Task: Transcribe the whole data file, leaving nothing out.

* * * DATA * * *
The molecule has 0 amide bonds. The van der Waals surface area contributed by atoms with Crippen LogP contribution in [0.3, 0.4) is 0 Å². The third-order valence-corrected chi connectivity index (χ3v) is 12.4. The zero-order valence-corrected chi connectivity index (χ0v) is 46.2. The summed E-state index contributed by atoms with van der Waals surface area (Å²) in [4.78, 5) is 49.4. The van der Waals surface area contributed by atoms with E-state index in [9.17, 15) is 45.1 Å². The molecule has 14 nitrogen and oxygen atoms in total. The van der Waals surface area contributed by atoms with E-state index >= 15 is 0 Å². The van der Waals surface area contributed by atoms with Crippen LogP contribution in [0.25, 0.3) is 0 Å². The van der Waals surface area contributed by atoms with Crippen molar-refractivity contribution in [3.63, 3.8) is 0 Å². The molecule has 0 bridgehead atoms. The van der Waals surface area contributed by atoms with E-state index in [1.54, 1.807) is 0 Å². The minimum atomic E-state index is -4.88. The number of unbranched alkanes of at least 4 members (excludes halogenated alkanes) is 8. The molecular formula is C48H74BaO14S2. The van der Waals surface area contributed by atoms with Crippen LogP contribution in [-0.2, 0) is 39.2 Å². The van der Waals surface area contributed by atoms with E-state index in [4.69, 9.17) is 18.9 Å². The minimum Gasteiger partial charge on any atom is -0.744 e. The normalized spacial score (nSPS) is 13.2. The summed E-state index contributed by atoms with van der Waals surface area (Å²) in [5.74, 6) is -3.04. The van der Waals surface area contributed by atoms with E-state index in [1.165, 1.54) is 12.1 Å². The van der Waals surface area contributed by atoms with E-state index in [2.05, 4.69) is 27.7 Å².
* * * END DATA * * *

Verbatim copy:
The molecule has 0 amide bonds. The van der Waals surface area contributed by atoms with Crippen LogP contribution in [0.3, 0.4) is 0 Å². The third-order valence-corrected chi connectivity index (χ3v) is 12.4. The zero-order valence-corrected chi connectivity index (χ0v) is 46.2. The summed E-state index contributed by atoms with van der Waals surface area (Å²) in [4.78, 5) is 49.4. The van der Waals surface area contributed by atoms with E-state index in [9.17, 15) is 45.1 Å². The molecule has 14 nitrogen and oxygen atoms in total. The van der Waals surface area contributed by atoms with E-state index >= 15 is 0 Å². The van der Waals surface area contributed by atoms with Crippen LogP contribution in [0.25, 0.3) is 0 Å². The van der Waals surface area contributed by atoms with Crippen molar-refractivity contribution in [3.63, 3.8) is 0 Å². The molecule has 0 bridgehead atoms. The van der Waals surface area contributed by atoms with E-state index in [1.54, 1.807) is 0 Å². The minimum atomic E-state index is -4.88. The number of unbranched alkanes of at least 4 members (excludes halogenated alkanes) is 8. The molecular formula is C48H74BaO14S2. The van der Waals surface area contributed by atoms with Crippen LogP contribution in [-0.2, 0) is 39.2 Å². The van der Waals surface area contributed by atoms with E-state index in [4.69, 9.17) is 18.9 Å². The minimum Gasteiger partial charge on any atom is -0.744 e. The normalized spacial score (nSPS) is 13.2. The summed E-state index contributed by atoms with van der Waals surface area (Å²) in [5.74, 6) is -3.04. The van der Waals surface area contributed by atoms with E-state index in [1.165, 1.54) is 12.1 Å². The van der Waals surface area contributed by atoms with E-state index in [2.05, 4.69) is 27.7 Å².